This is a vitally important point to understand:
The vast majority of the Arabs on the eve of the rise of Islam were pagans. But this statement, true though it is, requires some careful explanation. Not all Arabs were pagans. There were Christians and Jews in some parts of the peninsula who had considerable influence.
Furthermore, the paganism of the majority was clearly an apostate remnant of earlier revelations.
For example, the pre-Islamic Arabs knew of a being they called Allah.
This word, familiar to many in the West but widely misunderstood, needs explanation. There are many in the Church and elsewhere who think that Allah—the emphasis in this word is properly given to the second syllable (Ahl-lah)—is the name of some foreign (and distinctly unpleasant) godling worshipped by the Islamic heathens. Nothing could be more wrong. Allah isn’t a name at all. It’s a title. It’s formed from two words: the Arabic article al-, meaning “the,” and the word ilah, meaning “god.” The resultant blending of the two words thus means “the god”—or, to place the emphasis where it ought to be placed, “the god.” (As opposed to other, lesser gods, or—in Islam— to false and nonexistent gods.) To put it another way, Allah is simply the Arabic equivalent of the English word God, with a capital “g.” It’s the word used for God in Arabic translations of the Bible and, for that matter, in the Arabic translation of the Book of Mormon. Moreover, it’s related to another word that should be familiar to most readers of this book, Elohim. (When the masculine plural ending -im is removed, the word’s kinship with Allah is clear: Hebrew eloh is related to the Arabic ilah in much the same way that the German Gott is related to the English God. Arabic and Hebrew are cousins, just as English and German are.)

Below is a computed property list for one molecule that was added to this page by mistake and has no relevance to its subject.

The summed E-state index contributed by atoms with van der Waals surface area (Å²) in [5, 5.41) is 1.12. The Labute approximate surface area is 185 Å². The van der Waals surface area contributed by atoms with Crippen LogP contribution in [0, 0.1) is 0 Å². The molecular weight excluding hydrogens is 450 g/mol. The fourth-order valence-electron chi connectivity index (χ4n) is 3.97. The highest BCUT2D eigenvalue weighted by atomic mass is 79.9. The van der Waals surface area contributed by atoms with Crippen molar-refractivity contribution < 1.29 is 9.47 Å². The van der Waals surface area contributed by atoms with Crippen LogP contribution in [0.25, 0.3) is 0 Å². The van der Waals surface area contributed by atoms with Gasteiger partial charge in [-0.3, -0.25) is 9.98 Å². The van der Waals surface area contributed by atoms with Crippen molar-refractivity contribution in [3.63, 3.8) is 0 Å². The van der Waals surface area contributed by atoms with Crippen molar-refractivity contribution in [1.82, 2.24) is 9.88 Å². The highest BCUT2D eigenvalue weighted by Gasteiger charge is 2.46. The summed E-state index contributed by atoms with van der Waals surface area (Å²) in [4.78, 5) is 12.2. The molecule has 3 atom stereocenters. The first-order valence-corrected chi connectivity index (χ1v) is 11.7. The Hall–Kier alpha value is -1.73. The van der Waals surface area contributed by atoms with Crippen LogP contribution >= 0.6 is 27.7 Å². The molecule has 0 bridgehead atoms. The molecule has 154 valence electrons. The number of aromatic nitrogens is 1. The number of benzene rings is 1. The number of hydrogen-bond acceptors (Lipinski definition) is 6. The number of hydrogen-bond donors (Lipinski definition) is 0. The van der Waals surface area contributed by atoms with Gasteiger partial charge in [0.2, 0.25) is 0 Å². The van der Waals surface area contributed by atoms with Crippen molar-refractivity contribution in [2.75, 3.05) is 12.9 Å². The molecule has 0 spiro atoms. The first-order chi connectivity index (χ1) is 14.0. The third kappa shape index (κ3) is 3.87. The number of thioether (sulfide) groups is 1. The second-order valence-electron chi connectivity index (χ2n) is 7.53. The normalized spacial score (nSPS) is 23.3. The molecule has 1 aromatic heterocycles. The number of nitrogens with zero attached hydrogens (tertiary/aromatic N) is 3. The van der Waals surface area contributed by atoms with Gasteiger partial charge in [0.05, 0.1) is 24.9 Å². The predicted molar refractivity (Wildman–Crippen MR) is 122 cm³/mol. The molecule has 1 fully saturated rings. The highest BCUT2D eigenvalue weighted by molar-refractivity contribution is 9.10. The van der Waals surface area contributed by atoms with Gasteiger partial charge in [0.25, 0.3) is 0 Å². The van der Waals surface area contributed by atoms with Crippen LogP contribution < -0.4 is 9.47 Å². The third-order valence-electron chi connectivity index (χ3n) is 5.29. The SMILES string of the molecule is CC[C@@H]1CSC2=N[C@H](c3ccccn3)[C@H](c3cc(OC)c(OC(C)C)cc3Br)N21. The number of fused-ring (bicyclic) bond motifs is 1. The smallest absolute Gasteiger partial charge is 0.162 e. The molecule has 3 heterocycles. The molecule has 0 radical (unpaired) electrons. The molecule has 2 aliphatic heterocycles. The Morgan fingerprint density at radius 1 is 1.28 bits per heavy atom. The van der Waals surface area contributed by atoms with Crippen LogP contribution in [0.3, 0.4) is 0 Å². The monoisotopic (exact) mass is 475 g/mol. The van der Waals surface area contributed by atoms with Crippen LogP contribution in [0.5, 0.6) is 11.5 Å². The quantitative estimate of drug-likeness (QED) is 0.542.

Although the Arabs knew of a being called Allah, they were still considered pagans. How can that be? It’s quite elementary: They knew of Allah, but they paid little or no attention to him. Instead, they had a host of lesser beings, sprites and demons and goddesses to whom they gave their worship, such as it was, and from whom they sought favors. Allah was too far away, too distant, too intimidating.